"There's been a lack of development in the entire area of Watts, so when there's a hint of anything happening, there's always heightened awareness and an excitement that goes along with it," he said. Jordan says he hopes the outcome will offer something for adults as well as youngsters and will serve both cultural and recreational purposes, perhaps by commissioning artists and landscaping experts to embellish a skate park design.
The skate park originated with Circe Wallace, senior vice president of management at Wasserman Media Group, which manages professional athletes and does sports-related marketing. She said she'd first gotten to know Hahn when her client, professional skateboarder Paul Rodriguez, helped establish a skate park in Harbor Gateway.
Watts has smaller skateboarding layouts in the Nickerson Gardens and Imperial Courts housing projects and at Ted Watkins Memorial Park; Wallace, whose specialty is managing action-sports athletes, wanted to develop something big in the neighborhood, and, along with her L.A.-based clients Rodriguez and Terry Kennedy, enlisted Hahn's help.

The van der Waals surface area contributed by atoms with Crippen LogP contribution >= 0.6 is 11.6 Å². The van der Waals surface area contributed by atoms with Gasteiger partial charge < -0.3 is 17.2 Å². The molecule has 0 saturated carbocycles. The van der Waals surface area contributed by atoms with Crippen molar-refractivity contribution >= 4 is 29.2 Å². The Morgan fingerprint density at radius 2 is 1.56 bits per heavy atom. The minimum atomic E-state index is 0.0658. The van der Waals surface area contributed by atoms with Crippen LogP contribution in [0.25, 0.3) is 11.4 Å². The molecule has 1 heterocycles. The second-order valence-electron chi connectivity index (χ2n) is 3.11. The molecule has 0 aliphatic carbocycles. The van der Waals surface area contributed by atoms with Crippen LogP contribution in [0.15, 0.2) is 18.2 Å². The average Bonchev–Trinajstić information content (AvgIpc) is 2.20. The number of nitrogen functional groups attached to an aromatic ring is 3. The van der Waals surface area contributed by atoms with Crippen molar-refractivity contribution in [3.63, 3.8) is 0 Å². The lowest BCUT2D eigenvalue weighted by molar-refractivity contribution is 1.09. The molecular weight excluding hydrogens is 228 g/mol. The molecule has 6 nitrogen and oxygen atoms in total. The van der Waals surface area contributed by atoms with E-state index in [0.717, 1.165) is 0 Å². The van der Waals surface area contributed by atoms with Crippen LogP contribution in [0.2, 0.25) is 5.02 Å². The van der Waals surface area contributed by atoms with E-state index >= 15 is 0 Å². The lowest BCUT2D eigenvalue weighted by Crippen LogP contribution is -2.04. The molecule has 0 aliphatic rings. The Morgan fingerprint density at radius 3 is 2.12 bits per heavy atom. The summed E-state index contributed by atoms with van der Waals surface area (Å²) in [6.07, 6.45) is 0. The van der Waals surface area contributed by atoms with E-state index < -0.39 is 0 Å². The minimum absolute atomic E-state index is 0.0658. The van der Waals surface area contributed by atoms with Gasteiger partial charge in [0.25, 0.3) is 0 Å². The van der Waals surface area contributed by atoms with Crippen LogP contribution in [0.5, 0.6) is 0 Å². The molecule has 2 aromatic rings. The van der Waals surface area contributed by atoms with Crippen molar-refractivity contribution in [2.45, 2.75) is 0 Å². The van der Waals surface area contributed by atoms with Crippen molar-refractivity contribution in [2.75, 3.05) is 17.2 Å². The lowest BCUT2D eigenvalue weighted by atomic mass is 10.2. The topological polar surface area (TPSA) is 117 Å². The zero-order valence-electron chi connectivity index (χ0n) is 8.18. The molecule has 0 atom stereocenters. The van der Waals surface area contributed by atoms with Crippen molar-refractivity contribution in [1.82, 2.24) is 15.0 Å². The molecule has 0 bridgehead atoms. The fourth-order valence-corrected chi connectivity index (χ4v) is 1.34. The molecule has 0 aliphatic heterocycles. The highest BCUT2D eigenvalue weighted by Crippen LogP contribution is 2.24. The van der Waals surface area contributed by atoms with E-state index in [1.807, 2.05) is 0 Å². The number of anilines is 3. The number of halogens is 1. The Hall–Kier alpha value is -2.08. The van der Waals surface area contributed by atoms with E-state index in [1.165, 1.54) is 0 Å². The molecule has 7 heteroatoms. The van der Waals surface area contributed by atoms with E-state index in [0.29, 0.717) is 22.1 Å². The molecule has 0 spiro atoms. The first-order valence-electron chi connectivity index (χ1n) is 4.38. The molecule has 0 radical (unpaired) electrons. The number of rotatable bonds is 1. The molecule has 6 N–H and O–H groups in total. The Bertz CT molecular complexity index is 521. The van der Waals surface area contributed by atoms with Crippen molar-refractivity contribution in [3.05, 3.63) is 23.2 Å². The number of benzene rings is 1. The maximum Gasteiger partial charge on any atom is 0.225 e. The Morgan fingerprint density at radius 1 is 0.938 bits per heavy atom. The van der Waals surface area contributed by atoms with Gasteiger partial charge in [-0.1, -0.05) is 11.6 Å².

Wallace reached out to Hawk, and in October the annual Beverly Hills benefit for his Tony Hawk Foundation, which makes grants to help build skate parks across the nation, raised $44,000 for the Watts Towers skate plaza.
Colby Carter, senior designer of California Skateparks, an Upland company that's providing pro bono design work, said the conceptual plan he's come up with is "easily a $350,000 build for sure." Wallace is the point person for fundraising and says that the Wasserman Foundation, headed by her boss, will be among the donors.
Like his entertainment mogul grandfather, Lew Wasserman -- who helped raise the money to create the Music Center and was founding president of Center Theatre Group -- Casey Wasserman has branched into arts philanthropy, including a $1.5 million Wasserman Foundation gift to LACMA in 2007.
In his design, Carter said, he tried to take inspiration from the Watts Towers. The conceptual plan features three circular areas for skaters, an echo of its three towers.
Kiara Harris, spokeswoman for the Community Redevelopment Agency, said that for the skate park to become a reality it would have to be approved by the CRA's board. Then, she said, the City Council would have to concur.
Among the agencies that might have some say would be the city's Office of Historic Resources, whose manager, Ken Bernstein, said any review it might do would seek to "ensure there is no adverse impact on the towers physically or to its historic significance."